Gomez, Antonio Carlos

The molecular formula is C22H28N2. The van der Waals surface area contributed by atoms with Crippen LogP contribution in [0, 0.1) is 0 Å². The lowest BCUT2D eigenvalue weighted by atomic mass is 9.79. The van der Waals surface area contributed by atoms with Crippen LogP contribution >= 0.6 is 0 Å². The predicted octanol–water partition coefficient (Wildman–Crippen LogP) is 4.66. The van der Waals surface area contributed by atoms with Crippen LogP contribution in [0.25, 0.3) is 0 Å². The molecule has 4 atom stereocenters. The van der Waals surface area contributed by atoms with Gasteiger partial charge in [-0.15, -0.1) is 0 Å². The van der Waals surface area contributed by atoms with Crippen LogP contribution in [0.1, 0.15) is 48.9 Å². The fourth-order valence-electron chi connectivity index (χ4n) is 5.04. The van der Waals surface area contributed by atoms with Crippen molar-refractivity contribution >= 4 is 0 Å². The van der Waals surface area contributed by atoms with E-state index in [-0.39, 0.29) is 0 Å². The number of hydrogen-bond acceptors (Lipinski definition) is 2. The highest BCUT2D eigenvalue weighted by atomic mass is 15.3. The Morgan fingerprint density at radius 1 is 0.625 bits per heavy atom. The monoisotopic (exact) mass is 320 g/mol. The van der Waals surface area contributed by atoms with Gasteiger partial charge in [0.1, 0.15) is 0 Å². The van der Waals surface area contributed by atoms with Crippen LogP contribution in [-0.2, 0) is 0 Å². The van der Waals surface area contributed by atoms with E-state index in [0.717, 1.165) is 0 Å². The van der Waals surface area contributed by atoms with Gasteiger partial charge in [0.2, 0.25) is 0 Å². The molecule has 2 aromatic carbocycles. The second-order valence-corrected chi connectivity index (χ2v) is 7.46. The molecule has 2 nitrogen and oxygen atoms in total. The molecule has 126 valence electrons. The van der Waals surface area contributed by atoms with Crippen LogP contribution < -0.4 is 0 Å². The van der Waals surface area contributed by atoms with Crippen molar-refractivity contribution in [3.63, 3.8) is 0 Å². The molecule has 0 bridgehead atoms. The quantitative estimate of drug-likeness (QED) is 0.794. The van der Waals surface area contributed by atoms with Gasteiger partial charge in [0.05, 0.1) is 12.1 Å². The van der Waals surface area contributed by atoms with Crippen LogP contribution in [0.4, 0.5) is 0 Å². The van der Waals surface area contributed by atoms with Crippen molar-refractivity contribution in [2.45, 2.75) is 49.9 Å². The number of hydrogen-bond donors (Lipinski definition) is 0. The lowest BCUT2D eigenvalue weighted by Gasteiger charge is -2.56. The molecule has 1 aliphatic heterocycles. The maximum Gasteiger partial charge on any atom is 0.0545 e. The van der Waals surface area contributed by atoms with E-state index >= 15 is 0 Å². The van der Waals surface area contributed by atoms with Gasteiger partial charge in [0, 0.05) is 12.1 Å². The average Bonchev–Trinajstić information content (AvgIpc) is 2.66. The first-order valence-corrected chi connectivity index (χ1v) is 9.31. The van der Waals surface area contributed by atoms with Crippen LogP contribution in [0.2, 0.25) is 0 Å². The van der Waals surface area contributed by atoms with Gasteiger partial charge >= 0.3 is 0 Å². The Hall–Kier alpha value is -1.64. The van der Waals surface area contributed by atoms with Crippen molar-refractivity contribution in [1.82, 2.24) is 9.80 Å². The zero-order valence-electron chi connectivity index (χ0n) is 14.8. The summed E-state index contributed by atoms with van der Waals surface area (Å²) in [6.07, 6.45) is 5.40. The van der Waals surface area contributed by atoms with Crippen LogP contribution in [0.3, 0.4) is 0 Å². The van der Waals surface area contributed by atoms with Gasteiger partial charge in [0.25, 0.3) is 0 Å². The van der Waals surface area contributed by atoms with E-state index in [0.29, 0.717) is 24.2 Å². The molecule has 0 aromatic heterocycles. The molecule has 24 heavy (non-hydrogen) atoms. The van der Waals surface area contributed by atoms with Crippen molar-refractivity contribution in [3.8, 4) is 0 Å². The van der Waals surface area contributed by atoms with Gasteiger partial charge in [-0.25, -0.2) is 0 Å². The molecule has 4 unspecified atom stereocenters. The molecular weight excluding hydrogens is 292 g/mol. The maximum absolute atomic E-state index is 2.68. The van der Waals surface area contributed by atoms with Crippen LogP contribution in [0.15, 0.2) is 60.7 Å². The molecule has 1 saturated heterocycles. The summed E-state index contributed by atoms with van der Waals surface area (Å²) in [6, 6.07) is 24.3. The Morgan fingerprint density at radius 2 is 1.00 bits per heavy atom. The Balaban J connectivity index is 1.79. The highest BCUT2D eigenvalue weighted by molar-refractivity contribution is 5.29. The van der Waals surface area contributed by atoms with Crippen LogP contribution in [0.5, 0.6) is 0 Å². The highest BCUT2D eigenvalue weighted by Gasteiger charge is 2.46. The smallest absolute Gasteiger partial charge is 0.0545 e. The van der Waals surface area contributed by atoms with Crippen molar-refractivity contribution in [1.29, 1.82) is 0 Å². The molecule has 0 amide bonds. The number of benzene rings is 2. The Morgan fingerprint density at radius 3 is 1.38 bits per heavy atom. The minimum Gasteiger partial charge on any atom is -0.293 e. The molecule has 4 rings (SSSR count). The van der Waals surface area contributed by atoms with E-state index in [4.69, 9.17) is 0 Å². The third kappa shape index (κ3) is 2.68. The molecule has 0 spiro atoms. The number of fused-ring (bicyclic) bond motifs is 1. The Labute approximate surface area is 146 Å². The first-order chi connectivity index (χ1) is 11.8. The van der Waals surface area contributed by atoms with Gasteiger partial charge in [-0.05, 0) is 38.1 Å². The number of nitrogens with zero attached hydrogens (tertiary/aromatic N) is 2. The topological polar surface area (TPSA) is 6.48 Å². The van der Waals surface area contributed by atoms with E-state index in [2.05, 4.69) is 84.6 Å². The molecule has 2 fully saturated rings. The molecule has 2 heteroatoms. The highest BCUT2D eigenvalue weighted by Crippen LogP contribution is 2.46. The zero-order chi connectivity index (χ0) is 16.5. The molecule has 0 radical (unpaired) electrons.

An opera composer, of Portuguese parentage; born at Campinas, Brazil. Was sent to Europe for musical study by the Emperor of Brazil, and became a pupil of Rossi at the Milan Conservatory. In 1861 he had produced at Rio Janeiro an operetta in Portuguese, A noite de castello, and his first work performed in Italy was Se sa minga (Nobody knows!), the immediate success of which was largely due to a Song of the Needlegun. This was followed by Nella Luna; II Guarany, which was successful, and was performed within the next two years at Genoa, Florence, Rome and London; Fosca, a failure; Salvator Rosa, Maria Tudor, and La Schiavo, all successful; and Condor, which was not so well received. He also wrote an ode, II saluto del Brasile, for the Centennial Exhibition at Philadelphia in 1876; and Colombo, a cantata, for the Columbus Festival in 1892. In 1895 he was appointed director of the Conservatory of Para, but died a few months after his arrival in Para. II Guarany is considered his most original work, and the fluctuating fortunes of his later operas are due to their lack in this respect, "being obviously indebted for their inspiration to Verdi and Meyerbeer."